Jacob's Ladder Africa

World Bank Kenya Launch of the Country Climate and Development Report

On 17th November, Sellah Bogonko participated in the launch of the World Bank Kenya Country Climate and Development Report (CCDR), as a panellist alongside Hon. Soipan Tuya, Cabinet Secretary Environment, Climate Change & Forestry, Hon. Kipchumba Murkomen, Cabinet Secretary Roads & Transport and Nasra Nanda, Chief Executive Officer, Kenya Green Building Council. The CCDR was launched by Hon. Njuguna Ndung’u, Cabinet Secretary for the National Treasury and Keith Hansen, the Country Director for the World Bank in Kenya.

Over the past year, the World Bank has been working to quantify the impacts of climate change on Kenya’s growth and poverty reduction. The CCDR takes an economy-wide approach setting out five areas of climate action that will help Kenya to mobilise climate finance needed to reduce the impacts of climate change and to accelerate its low-carbon development path.

The CCDR emphasises the necessity of climate action, the absence of which poses a threat to poverty reduction and could exacerbate inequality. Without the impact of climate change, the global poverty rate is projected to decline, but under a dry/hot climate future, 1.1 million more people could fall into poverty by 2050. Kenya’s aspirations of becoming an upper-middle-income country in the next decade are vulnerable to changes in precipitation and temperature. Rural areas particularly, especially  arid and semi-arid counties, would be the most affected. Investing in climate adaptation is crucial, as climate change’s impact on rainfed crops, erosion, livestock, labour, and capital could lead to a decline in real GDP. To address this, climate resilience-oriented strategies in water, land, forest management, and basic services are needed. Kenya, with its renewable energy dominance, can play a significant role in global climate solutions. Implementing multi-sectoral  and cross-cutting actions, aligning development with the updated NDCs, can result in resilient, low-carbon growth. This approach could create green jobs and contribute to economic growth, reducing vulnerability to fuel price shocks and supply chain disruptions.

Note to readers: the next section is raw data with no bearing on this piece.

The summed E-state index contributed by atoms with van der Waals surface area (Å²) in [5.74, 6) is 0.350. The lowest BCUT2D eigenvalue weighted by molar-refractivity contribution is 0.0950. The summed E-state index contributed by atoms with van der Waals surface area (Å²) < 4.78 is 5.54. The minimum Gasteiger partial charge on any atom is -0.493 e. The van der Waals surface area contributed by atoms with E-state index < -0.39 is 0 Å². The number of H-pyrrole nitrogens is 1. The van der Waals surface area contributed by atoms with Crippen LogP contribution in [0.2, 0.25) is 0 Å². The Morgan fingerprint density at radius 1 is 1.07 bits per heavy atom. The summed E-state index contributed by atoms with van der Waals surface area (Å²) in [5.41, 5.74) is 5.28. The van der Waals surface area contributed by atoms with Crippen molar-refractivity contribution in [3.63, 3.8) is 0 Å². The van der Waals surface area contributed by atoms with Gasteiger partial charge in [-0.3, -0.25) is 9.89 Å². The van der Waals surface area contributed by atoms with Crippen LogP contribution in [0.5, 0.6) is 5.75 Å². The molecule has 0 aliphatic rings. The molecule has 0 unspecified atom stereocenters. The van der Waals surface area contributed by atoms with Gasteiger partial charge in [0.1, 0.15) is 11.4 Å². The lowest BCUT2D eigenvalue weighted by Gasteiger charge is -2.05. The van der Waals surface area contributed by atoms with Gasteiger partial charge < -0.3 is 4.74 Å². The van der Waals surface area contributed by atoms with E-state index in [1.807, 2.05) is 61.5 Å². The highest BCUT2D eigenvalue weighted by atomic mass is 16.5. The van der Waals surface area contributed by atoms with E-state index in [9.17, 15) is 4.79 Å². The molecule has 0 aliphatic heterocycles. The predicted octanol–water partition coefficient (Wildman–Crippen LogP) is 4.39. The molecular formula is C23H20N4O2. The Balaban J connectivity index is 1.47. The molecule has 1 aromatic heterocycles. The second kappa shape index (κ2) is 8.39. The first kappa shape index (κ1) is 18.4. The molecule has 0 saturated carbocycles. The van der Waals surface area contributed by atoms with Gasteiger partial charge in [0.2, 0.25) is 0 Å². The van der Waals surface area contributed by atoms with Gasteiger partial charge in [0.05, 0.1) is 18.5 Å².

More in: